Details will vary, but Osano generally lets Web visitors consent to or reject different cookie uses including essential, analytics, marketing, and personalization. Where required by laws like the California Consumer Protection Act (CCPA), it will also collect permission for data sharing. Osano stores these consents in a blockchain, which prevents anyone from tampering with them and provides legally-acceptable proof that consent was obtained. Osano retains only a hashed version of the visitor’s personal identifiers, thus avoiding the risk of a PII leak while still enabling users to search for consent on a known individual.

Osano’s use of blockchain to store consent records is unusual. Also unusual: Osano will search its client’s Website to check for first- and third-party cookies and scripts. The system will tentatively categorize these, let users confirm or change the classifications, and then let site visitors decide which cookies and scripts to allow or block. There’s an option to show visitors details about each cookie or script.

Osano also provides customer-facing forms to accept Data Subject Access Requests. The system backs these with an inventory of customer data, built by users who manually define systems, data elements, and system owners. Put another way: there’s no automated data discovery. The DSAR form collects the user’s information and then sends an authentication email to confirm they are who they claim.  Once the request is accepted, Osano sends notices to the owners of the related systems, specifying the data elements included and the action requested (review, change, delete, redact), and tracks the owners’ reports on completion of the required action. Osano doesn’t collect the data itself or make any changes in the source systems.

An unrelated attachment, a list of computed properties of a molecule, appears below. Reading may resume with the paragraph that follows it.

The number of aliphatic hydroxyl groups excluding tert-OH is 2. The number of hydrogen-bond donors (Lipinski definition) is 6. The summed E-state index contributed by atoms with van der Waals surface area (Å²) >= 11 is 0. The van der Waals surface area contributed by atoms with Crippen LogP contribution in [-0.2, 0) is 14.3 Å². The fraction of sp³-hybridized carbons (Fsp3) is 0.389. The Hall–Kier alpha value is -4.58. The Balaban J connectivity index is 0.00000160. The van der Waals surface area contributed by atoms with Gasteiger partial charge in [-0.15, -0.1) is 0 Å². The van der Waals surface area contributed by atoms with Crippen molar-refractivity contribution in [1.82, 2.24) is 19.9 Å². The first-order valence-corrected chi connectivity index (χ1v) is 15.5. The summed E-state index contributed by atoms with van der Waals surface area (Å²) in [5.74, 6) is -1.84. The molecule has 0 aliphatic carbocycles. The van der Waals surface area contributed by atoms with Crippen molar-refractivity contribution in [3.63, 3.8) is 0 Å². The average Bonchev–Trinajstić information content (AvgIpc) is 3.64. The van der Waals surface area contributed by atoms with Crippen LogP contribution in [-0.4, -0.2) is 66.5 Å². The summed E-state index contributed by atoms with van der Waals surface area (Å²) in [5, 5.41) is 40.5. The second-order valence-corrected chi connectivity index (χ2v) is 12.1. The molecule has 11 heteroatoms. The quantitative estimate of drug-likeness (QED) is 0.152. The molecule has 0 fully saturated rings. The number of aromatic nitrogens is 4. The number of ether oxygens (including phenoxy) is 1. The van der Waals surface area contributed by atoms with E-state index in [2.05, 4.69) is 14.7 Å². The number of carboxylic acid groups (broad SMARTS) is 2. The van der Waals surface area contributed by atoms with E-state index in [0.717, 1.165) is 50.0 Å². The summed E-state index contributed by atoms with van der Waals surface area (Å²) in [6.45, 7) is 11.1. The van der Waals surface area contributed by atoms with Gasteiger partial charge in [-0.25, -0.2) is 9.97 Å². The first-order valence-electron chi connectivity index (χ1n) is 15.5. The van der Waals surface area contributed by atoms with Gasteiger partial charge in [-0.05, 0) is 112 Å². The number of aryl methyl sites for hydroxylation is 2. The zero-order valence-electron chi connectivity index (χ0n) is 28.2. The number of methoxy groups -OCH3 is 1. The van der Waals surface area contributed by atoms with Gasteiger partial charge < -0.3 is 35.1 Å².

The one place where Osano does connect directly with source systems is through an API that tracks sharing of personal data with outside entities. This requires system users to embed an API call within each application or workflow that shares such data: again, there’s no automated discovery of such flows. Osano receives notification of data sharing as its happens, encrypts the personal identifiers, and stores it in a blockchain alone with event details. Users can search the blockchain for the encrypted identifiers to build a history of when each customer’s data was shared.

Perhaps the most unusual feature of Osano is the company’s database of privacy policies and related information for more than 11,000 companies. Osano gathers this data from public Web sites and has privacy attorneys review the contents and score each company on 163 data points.  This lets Osano rate firms based on the quality of their privacy processes. It runs Web spiders continuously check for changes and will adjust privacy ratings when appropriate. Osano also keeps watch on other information, such as data breach reports and lawsuits, which might also affect ratings. This lets Osano alert its clients if they are sharing data with a risky partner.

Osano is offered in a variety of configurations, ranging from free (cookie blocking only) to $199/month (cookie blocking and consent management for up to 50,000 monthly unique Web site visitors) to enterprise (all features, negotiated prices). The company was started in 2018 and says its free version is installed on more than 750,000 Web sites.

Sunday, September 06, 2020

When CDPs Fail: Insights from the CDP Institute Survey